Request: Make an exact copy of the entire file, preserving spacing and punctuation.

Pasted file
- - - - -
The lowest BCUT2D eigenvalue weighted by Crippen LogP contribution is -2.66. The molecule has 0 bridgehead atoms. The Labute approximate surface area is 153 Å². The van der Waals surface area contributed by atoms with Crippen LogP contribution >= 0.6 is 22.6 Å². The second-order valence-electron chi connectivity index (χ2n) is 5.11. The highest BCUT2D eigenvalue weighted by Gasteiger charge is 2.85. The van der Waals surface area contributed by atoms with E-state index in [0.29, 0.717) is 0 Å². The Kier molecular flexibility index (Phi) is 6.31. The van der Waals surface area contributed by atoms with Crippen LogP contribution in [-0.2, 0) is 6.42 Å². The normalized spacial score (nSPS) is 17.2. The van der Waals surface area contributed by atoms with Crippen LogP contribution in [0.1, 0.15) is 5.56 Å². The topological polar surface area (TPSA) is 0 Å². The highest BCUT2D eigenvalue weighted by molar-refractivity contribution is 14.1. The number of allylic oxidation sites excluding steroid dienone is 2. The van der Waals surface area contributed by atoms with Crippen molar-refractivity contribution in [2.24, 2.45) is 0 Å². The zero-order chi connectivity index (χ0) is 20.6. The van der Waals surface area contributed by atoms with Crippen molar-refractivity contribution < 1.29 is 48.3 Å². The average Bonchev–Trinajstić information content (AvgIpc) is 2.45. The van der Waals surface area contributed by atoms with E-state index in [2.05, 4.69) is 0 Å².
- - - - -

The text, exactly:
The lowest BCUT2D eigenvalue weighted by Crippen LogP contribution is -2.66. The molecule has 0 bridgehead atoms. The Labute approximate surface area is 153 Å². The van der Waals surface area contributed by atoms with Crippen LogP contribution >= 0.6 is 22.6 Å². The second-order valence-electron chi connectivity index (χ2n) is 5.11. The highest BCUT2D eigenvalue weighted by Gasteiger charge is 2.85. The van der Waals surface area contributed by atoms with E-state index in [0.29, 0.717) is 0 Å². The Kier molecular flexibility index (Phi) is 6.31. The van der Waals surface area contributed by atoms with Crippen LogP contribution in [-0.2, 0) is 6.42 Å². The normalized spacial score (nSPS) is 17.2. The van der Waals surface area contributed by atoms with Crippen LogP contribution in [0.1, 0.15) is 5.56 Å². The topological polar surface area (TPSA) is 0 Å². The highest BCUT2D eigenvalue weighted by molar-refractivity contribution is 14.1. The number of allylic oxidation sites excluding steroid dienone is 2. The van der Waals surface area contributed by atoms with Crippen molar-refractivity contribution in [2.24, 2.45) is 0 Å². The zero-order chi connectivity index (χ0) is 20.6. The van der Waals surface area contributed by atoms with Crippen molar-refractivity contribution < 1.29 is 48.3 Å². The average Bonchev–Trinajstić information content (AvgIpc) is 2.45. The van der Waals surface area contributed by atoms with E-state index in [2.05, 4.69) is 0 Å².